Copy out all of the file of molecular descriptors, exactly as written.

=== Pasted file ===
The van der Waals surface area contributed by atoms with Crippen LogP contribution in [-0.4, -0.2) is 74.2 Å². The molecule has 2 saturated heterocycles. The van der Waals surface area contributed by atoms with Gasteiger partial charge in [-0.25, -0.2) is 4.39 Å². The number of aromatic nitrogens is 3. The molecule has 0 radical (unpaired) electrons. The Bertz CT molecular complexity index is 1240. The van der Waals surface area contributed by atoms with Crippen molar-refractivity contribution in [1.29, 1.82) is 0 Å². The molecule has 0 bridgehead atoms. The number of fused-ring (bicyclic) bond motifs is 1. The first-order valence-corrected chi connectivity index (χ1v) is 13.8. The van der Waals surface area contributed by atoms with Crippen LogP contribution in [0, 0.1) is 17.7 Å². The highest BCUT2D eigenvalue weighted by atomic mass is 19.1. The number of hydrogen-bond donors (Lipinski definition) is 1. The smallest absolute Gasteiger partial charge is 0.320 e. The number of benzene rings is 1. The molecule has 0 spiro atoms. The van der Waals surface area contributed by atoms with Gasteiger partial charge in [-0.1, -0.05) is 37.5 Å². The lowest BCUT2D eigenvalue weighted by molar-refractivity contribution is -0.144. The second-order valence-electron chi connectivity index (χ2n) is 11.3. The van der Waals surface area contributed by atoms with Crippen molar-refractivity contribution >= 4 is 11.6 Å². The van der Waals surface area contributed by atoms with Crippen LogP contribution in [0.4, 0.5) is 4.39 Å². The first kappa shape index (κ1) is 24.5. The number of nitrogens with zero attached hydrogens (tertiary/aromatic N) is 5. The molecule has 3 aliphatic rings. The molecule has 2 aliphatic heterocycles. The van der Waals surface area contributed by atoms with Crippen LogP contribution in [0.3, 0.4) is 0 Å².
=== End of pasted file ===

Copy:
The van der Waals surface area contributed by atoms with Crippen LogP contribution in [-0.4, -0.2) is 74.2 Å². The molecule has 2 saturated heterocycles. The van der Waals surface area contributed by atoms with Gasteiger partial charge in [-0.25, -0.2) is 4.39 Å². The number of aromatic nitrogens is 3. The molecule has 0 radical (unpaired) electrons. The Bertz CT molecular complexity index is 1240. The van der Waals surface area contributed by atoms with Crippen molar-refractivity contribution in [1.29, 1.82) is 0 Å². The molecule has 0 bridgehead atoms. The number of fused-ring (bicyclic) bond motifs is 1. The first-order valence-corrected chi connectivity index (χ1v) is 13.8. The van der Waals surface area contributed by atoms with Crippen LogP contribution in [0, 0.1) is 17.7 Å². The highest BCUT2D eigenvalue weighted by atomic mass is 19.1. The number of hydrogen-bond donors (Lipinski definition) is 1. The smallest absolute Gasteiger partial charge is 0.320 e. The number of benzene rings is 1. The molecule has 0 spiro atoms. The van der Waals surface area contributed by atoms with Gasteiger partial charge in [-0.1, -0.05) is 37.5 Å². The lowest BCUT2D eigenvalue weighted by molar-refractivity contribution is -0.144. The second-order valence-electron chi connectivity index (χ2n) is 11.3. The van der Waals surface area contributed by atoms with Crippen molar-refractivity contribution >= 4 is 11.6 Å². The van der Waals surface area contributed by atoms with Crippen LogP contribution in [0.4, 0.5) is 4.39 Å². The first kappa shape index (κ1) is 24.5. The number of nitrogens with zero attached hydrogens (tertiary/aromatic N) is 5. The molecule has 3 aliphatic rings. The molecule has 2 aliphatic heterocycles. The van der Waals surface area contributed by atoms with Crippen LogP contribution in [0.3, 0.4) is 0 Å².